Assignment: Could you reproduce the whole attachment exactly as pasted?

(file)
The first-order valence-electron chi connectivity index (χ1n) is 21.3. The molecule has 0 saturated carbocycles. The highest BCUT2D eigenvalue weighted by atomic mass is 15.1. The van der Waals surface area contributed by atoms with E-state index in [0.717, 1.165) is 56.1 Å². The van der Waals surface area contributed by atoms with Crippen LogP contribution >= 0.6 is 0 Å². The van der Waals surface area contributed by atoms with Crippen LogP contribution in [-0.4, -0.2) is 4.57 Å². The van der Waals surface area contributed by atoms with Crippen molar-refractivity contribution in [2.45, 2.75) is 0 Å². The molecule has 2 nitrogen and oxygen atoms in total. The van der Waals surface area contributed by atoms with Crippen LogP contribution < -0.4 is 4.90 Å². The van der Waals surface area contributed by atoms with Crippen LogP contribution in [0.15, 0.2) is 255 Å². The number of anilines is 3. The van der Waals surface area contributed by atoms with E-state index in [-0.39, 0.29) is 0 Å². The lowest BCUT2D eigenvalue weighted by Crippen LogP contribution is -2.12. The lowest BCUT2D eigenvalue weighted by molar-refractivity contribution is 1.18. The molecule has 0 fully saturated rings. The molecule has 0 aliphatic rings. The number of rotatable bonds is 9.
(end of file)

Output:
The first-order valence-electron chi connectivity index (χ1n) is 21.3. The molecule has 0 saturated carbocycles. The highest BCUT2D eigenvalue weighted by atomic mass is 15.1. The van der Waals surface area contributed by atoms with E-state index in [0.717, 1.165) is 56.1 Å². The van der Waals surface area contributed by atoms with Crippen LogP contribution >= 0.6 is 0 Å². The van der Waals surface area contributed by atoms with Crippen LogP contribution in [-0.4, -0.2) is 4.57 Å². The van der Waals surface area contributed by atoms with Crippen molar-refractivity contribution in [2.45, 2.75) is 0 Å². The molecule has 2 nitrogen and oxygen atoms in total. The van der Waals surface area contributed by atoms with Crippen LogP contribution < -0.4 is 4.90 Å². The van der Waals surface area contributed by atoms with Crippen LogP contribution in [0.15, 0.2) is 255 Å². The number of anilines is 3. The van der Waals surface area contributed by atoms with E-state index in [-0.39, 0.29) is 0 Å². The lowest BCUT2D eigenvalue weighted by Crippen LogP contribution is -2.12. The lowest BCUT2D eigenvalue weighted by molar-refractivity contribution is 1.18. The molecule has 0 fully saturated rings. The molecule has 0 aliphatic rings. The number of rotatable bonds is 9.